Another big difference is that the firms driving this latest bubble actually have earnings. Facebook and Groupon make money. This was not the case in the late 1990s, when companies went public not just pre-earnings, but pre-revenue. Today’s big names have at least a couple of years of revenue and earnings growth. But more importantly, they have proved their importance in people’s lives.
Twitter’s $10 billion estimated valuation has nothing to do with the $100 million it might make in revenue this year, but more with the fact that it has become an essential communication tool in the lives of millions of people. Whether it’s private investors, public shareholders, marketing companies, Google or an angry Middle Eastern tyrant wanting to shut it down, someone would pay $10 billion to own it. The same with Facebook at $75 billion. With 650 million users all stuffing it with personal data, and marketers and developers rampaging across its platform, it has to be worth a lot. We know that because of what we know about the internet economy. In 1999, it was worth very little as it remained unproven. Today, it’s worth hundreds of billions of dollars.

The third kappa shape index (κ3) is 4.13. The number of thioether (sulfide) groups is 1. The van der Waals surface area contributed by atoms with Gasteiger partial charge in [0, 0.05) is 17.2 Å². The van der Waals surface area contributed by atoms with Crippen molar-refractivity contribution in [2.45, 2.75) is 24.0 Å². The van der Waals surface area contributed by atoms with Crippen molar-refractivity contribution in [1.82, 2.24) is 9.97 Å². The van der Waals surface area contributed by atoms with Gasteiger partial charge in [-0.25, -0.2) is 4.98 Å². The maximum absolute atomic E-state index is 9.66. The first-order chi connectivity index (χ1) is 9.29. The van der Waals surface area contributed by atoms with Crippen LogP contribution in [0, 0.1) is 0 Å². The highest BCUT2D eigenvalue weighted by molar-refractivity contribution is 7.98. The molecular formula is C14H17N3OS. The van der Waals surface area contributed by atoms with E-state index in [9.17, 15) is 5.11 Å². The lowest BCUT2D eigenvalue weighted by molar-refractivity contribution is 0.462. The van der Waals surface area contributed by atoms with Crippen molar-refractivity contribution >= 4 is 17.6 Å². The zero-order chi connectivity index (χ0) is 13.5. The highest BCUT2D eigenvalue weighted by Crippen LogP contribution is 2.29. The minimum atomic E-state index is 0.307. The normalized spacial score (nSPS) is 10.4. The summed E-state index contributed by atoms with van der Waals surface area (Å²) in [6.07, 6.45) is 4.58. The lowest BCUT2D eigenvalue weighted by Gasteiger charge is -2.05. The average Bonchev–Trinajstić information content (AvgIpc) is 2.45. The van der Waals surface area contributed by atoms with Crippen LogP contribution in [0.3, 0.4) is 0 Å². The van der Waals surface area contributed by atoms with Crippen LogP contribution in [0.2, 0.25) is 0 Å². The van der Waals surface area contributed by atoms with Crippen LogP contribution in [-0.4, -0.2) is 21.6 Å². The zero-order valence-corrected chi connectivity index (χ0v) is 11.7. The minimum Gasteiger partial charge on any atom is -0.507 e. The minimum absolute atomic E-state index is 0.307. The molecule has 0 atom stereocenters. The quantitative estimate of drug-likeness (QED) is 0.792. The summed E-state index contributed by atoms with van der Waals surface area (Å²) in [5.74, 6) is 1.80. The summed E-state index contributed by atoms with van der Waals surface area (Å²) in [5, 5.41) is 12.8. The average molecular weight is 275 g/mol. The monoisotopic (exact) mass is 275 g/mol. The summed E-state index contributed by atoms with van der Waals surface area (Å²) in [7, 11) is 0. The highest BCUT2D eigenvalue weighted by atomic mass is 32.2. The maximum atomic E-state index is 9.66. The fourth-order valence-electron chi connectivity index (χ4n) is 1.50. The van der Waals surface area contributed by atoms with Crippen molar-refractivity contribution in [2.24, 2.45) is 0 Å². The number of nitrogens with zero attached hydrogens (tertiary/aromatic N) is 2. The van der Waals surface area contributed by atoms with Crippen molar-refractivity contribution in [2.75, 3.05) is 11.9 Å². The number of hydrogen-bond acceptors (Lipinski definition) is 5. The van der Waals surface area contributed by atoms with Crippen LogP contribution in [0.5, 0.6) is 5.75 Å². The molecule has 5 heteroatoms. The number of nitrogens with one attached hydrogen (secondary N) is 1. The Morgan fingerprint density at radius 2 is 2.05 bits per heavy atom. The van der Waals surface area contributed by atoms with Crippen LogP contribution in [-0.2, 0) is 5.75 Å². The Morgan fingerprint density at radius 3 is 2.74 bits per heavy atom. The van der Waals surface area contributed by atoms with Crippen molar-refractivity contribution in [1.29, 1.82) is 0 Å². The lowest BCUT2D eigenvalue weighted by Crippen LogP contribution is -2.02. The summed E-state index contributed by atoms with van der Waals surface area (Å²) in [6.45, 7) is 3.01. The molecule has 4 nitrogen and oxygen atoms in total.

Naturally, there will be some busts. AOL’s decision to pay $315 million for the Huffington Post is going to take a lot more justification. LinkedIn, the professional networking site, recently filed for its IPO and is likely to be valued around $2 billion. I’m not convinced how irreplaceable it is for its users.
But if you’re a founder of one of these businesses, these are happy days. J.P. Morgan recently closed a $1.2 billion social media fund. Goldman Sachs had to beat off investors wanting in on its stake in Facebook. Rovio, the tiny Finnish company which created the hit iPhone game Angry Birds, just raised $42 million to fund the development of more games, and Angry Birds cartoons and merchandising.
With so much money sloshing around, there are bound to be some truly ruinous investment opportunities. Bankers will be peddling desperate IPOs. Once the slicks in suits crowd out the geeks in hoodies, the next bubble will have truly arrived.